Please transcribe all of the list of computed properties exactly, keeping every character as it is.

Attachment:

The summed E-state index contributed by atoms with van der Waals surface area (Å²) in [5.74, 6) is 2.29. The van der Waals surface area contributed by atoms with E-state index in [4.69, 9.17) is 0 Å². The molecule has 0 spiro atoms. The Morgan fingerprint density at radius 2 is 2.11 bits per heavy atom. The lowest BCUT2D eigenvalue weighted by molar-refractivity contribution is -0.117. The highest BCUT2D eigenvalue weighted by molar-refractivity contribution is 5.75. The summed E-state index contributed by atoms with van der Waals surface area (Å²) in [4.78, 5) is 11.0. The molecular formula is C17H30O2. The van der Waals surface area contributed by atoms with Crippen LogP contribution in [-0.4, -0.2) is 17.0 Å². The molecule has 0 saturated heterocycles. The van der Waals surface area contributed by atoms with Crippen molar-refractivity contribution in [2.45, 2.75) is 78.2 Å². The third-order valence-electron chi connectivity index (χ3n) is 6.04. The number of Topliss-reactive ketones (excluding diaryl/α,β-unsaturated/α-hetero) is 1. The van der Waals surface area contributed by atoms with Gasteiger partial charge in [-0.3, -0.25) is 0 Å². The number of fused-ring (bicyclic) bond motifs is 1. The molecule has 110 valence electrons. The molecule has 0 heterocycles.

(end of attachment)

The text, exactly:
The summed E-state index contributed by atoms with van der Waals surface area (Å²) in [5.74, 6) is 2.29. The van der Waals surface area contributed by atoms with E-state index in [4.69, 9.17) is 0 Å². The molecule has 0 spiro atoms. The Morgan fingerprint density at radius 2 is 2.11 bits per heavy atom. The lowest BCUT2D eigenvalue weighted by molar-refractivity contribution is -0.117. The highest BCUT2D eigenvalue weighted by molar-refractivity contribution is 5.75. The summed E-state index contributed by atoms with van der Waals surface area (Å²) in [4.78, 5) is 11.0. The molecular formula is C17H30O2. The van der Waals surface area contributed by atoms with Crippen LogP contribution in [-0.4, -0.2) is 17.0 Å². The molecule has 0 saturated heterocycles. The van der Waals surface area contributed by atoms with Crippen molar-refractivity contribution in [2.45, 2.75) is 78.2 Å². The third-order valence-electron chi connectivity index (χ3n) is 6.04. The number of Topliss-reactive ketones (excluding diaryl/α,β-unsaturated/α-hetero) is 1. The van der Waals surface area contributed by atoms with Gasteiger partial charge in [-0.3, -0.25) is 0 Å². The number of fused-ring (bicyclic) bond motifs is 1. The molecule has 110 valence electrons. The molecule has 0 heterocycles.